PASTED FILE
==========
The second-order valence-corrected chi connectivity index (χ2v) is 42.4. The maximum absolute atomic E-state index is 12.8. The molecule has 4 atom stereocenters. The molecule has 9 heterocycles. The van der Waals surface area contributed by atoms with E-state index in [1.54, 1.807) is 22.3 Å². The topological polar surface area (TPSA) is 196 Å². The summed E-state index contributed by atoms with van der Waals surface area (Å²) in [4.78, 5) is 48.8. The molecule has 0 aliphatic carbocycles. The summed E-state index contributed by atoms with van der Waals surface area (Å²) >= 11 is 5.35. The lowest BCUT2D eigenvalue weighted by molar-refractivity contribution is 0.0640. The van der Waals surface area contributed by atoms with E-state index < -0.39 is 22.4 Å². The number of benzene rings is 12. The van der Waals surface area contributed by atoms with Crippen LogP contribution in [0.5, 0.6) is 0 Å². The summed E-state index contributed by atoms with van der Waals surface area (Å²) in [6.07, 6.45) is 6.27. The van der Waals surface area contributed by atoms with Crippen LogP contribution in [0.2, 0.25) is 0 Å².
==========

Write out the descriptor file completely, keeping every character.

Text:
The second-order valence-corrected chi connectivity index (χ2v) is 42.4. The maximum absolute atomic E-state index is 12.8. The molecule has 4 atom stereocenters. The molecule has 9 heterocycles. The van der Waals surface area contributed by atoms with E-state index in [1.54, 1.807) is 22.3 Å². The topological polar surface area (TPSA) is 196 Å². The summed E-state index contributed by atoms with van der Waals surface area (Å²) in [4.78, 5) is 48.8. The molecule has 0 aliphatic carbocycles. The summed E-state index contributed by atoms with van der Waals surface area (Å²) >= 11 is 5.35. The lowest BCUT2D eigenvalue weighted by molar-refractivity contribution is 0.0640. The van der Waals surface area contributed by atoms with E-state index < -0.39 is 22.4 Å². The number of benzene rings is 12. The van der Waals surface area contributed by atoms with Crippen LogP contribution in [0.5, 0.6) is 0 Å². The summed E-state index contributed by atoms with van der Waals surface area (Å²) in [6.07, 6.45) is 6.27. The van der Waals surface area contributed by atoms with Crippen LogP contribution in [0.2, 0.25) is 0 Å².